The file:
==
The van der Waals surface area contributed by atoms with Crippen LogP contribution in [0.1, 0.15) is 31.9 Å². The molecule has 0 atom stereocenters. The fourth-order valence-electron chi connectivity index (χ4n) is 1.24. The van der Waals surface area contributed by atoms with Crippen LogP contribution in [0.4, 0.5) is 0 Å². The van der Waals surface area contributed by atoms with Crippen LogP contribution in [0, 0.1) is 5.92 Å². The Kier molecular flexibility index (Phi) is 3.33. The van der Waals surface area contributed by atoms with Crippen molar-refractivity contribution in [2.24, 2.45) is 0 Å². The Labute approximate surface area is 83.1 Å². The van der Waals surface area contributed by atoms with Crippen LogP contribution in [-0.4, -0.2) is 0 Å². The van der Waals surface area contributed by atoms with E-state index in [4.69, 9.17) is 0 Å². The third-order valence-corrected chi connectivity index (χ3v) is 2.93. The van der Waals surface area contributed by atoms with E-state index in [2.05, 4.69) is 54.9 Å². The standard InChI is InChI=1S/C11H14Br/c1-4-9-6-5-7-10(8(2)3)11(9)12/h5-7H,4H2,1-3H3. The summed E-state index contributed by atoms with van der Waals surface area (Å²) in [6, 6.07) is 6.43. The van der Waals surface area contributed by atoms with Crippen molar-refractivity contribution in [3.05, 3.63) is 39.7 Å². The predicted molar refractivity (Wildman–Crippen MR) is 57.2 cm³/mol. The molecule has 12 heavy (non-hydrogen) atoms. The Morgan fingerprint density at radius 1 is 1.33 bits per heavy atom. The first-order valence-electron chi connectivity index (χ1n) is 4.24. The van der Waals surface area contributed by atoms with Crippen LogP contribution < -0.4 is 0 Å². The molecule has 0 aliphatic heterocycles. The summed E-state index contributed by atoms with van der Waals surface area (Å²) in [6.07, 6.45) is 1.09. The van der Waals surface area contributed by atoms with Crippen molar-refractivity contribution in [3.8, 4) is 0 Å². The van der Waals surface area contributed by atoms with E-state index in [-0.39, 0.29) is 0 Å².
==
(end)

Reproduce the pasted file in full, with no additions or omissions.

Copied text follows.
The van der Waals surface area contributed by atoms with Crippen LogP contribution in [0.1, 0.15) is 31.9 Å². The molecule has 0 atom stereocenters. The fourth-order valence-electron chi connectivity index (χ4n) is 1.24. The van der Waals surface area contributed by atoms with Crippen LogP contribution in [0.4, 0.5) is 0 Å². The van der Waals surface area contributed by atoms with Crippen LogP contribution in [0, 0.1) is 5.92 Å². The Kier molecular flexibility index (Phi) is 3.33. The van der Waals surface area contributed by atoms with Crippen molar-refractivity contribution in [2.24, 2.45) is 0 Å². The Labute approximate surface area is 83.1 Å². The van der Waals surface area contributed by atoms with Crippen LogP contribution in [-0.4, -0.2) is 0 Å². The van der Waals surface area contributed by atoms with E-state index in [4.69, 9.17) is 0 Å². The third-order valence-corrected chi connectivity index (χ3v) is 2.93. The van der Waals surface area contributed by atoms with E-state index in [2.05, 4.69) is 54.9 Å². The standard InChI is InChI=1S/C11H14Br/c1-4-9-6-5-7-10(8(2)3)11(9)12/h5-7H,4H2,1-3H3. The summed E-state index contributed by atoms with van der Waals surface area (Å²) in [6, 6.07) is 6.43. The van der Waals surface area contributed by atoms with Crippen molar-refractivity contribution in [3.05, 3.63) is 39.7 Å². The predicted molar refractivity (Wildman–Crippen MR) is 57.2 cm³/mol. The molecule has 12 heavy (non-hydrogen) atoms. The Morgan fingerprint density at radius 1 is 1.33 bits per heavy atom. The first-order valence-electron chi connectivity index (χ1n) is 4.24. The van der Waals surface area contributed by atoms with Crippen LogP contribution < -0.4 is 0 Å². The molecule has 0 aliphatic heterocycles. The summed E-state index contributed by atoms with van der Waals surface area (Å²) in [6.07, 6.45) is 1.09. The van der Waals surface area contributed by atoms with Crippen molar-refractivity contribution in [3.8, 4) is 0 Å². The van der Waals surface area contributed by atoms with E-state index in [-0.39, 0.29) is 0 Å².